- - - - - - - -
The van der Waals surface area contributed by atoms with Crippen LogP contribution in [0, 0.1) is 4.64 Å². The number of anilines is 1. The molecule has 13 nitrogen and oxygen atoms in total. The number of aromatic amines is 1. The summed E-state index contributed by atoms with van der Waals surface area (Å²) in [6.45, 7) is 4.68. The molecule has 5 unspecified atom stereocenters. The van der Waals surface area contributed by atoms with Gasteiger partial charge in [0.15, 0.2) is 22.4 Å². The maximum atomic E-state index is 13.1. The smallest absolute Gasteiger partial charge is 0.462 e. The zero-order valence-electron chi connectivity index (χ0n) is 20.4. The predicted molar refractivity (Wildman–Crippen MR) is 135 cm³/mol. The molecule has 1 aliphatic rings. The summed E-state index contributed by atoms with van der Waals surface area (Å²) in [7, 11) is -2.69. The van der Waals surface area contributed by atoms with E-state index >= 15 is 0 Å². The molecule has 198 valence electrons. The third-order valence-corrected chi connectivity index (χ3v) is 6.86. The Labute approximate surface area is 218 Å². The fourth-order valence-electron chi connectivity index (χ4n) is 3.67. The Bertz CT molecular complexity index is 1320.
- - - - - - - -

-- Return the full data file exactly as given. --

The van der Waals surface area contributed by atoms with Crippen LogP contribution in [0, 0.1) is 4.64 Å². The number of anilines is 1. The molecule has 13 nitrogen and oxygen atoms in total. The number of aromatic amines is 1. The summed E-state index contributed by atoms with van der Waals surface area (Å²) in [6.45, 7) is 4.68. The molecule has 5 unspecified atom stereocenters. The van der Waals surface area contributed by atoms with Gasteiger partial charge in [0.15, 0.2) is 22.4 Å². The maximum atomic E-state index is 13.1. The smallest absolute Gasteiger partial charge is 0.462 e. The zero-order valence-electron chi connectivity index (χ0n) is 20.4. The predicted molar refractivity (Wildman–Crippen MR) is 135 cm³/mol. The molecule has 1 aliphatic rings. The summed E-state index contributed by atoms with van der Waals surface area (Å²) in [7, 11) is -2.69. The van der Waals surface area contributed by atoms with E-state index >= 15 is 0 Å². The molecule has 198 valence electrons. The third-order valence-corrected chi connectivity index (χ3v) is 6.86. The Labute approximate surface area is 218 Å². The fourth-order valence-electron chi connectivity index (χ4n) is 3.67. The Bertz CT molecular complexity index is 1320.